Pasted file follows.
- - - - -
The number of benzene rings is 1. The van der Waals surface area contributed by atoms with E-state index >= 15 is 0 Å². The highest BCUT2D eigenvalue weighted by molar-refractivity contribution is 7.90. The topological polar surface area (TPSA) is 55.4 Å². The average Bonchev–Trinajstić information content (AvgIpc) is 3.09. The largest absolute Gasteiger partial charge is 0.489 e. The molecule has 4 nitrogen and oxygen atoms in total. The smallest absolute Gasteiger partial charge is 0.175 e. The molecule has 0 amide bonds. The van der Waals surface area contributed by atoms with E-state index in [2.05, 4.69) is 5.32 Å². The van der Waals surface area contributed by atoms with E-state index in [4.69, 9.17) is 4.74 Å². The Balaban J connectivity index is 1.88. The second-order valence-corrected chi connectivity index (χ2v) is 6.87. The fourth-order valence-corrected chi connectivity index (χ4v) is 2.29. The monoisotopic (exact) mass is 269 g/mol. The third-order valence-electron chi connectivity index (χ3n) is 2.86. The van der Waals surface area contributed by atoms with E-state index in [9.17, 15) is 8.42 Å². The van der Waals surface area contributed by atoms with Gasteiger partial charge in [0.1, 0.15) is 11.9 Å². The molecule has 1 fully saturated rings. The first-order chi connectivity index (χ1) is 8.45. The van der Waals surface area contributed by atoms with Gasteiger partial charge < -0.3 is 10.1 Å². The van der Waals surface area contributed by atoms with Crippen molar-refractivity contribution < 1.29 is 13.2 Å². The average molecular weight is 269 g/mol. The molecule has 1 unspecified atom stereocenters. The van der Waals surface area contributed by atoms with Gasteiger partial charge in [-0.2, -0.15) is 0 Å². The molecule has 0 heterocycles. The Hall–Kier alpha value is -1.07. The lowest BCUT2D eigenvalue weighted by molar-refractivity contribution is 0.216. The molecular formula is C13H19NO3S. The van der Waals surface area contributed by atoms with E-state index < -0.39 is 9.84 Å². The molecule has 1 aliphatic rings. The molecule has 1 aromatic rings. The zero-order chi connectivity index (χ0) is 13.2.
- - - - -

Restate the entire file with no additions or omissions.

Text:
The number of benzene rings is 1. The van der Waals surface area contributed by atoms with E-state index >= 15 is 0 Å². The highest BCUT2D eigenvalue weighted by molar-refractivity contribution is 7.90. The topological polar surface area (TPSA) is 55.4 Å². The average Bonchev–Trinajstić information content (AvgIpc) is 3.09. The largest absolute Gasteiger partial charge is 0.489 e. The molecule has 4 nitrogen and oxygen atoms in total. The smallest absolute Gasteiger partial charge is 0.175 e. The molecule has 0 amide bonds. The van der Waals surface area contributed by atoms with E-state index in [2.05, 4.69) is 5.32 Å². The van der Waals surface area contributed by atoms with E-state index in [4.69, 9.17) is 4.74 Å². The Balaban J connectivity index is 1.88. The second-order valence-corrected chi connectivity index (χ2v) is 6.87. The fourth-order valence-corrected chi connectivity index (χ4v) is 2.29. The monoisotopic (exact) mass is 269 g/mol. The third-order valence-electron chi connectivity index (χ3n) is 2.86. The van der Waals surface area contributed by atoms with E-state index in [9.17, 15) is 8.42 Å². The van der Waals surface area contributed by atoms with Gasteiger partial charge in [0.1, 0.15) is 11.9 Å². The molecule has 1 fully saturated rings. The first-order chi connectivity index (χ1) is 8.45. The van der Waals surface area contributed by atoms with Gasteiger partial charge < -0.3 is 10.1 Å². The van der Waals surface area contributed by atoms with Crippen molar-refractivity contribution < 1.29 is 13.2 Å². The average molecular weight is 269 g/mol. The molecule has 1 unspecified atom stereocenters. The van der Waals surface area contributed by atoms with Gasteiger partial charge in [-0.2, -0.15) is 0 Å². The molecule has 0 heterocycles. The Hall–Kier alpha value is -1.07. The lowest BCUT2D eigenvalue weighted by molar-refractivity contribution is 0.216. The molecular formula is C13H19NO3S. The van der Waals surface area contributed by atoms with E-state index < -0.39 is 9.84 Å². The molecule has 1 aliphatic rings. The molecule has 1 aromatic rings. The zero-order chi connectivity index (χ0) is 13.2.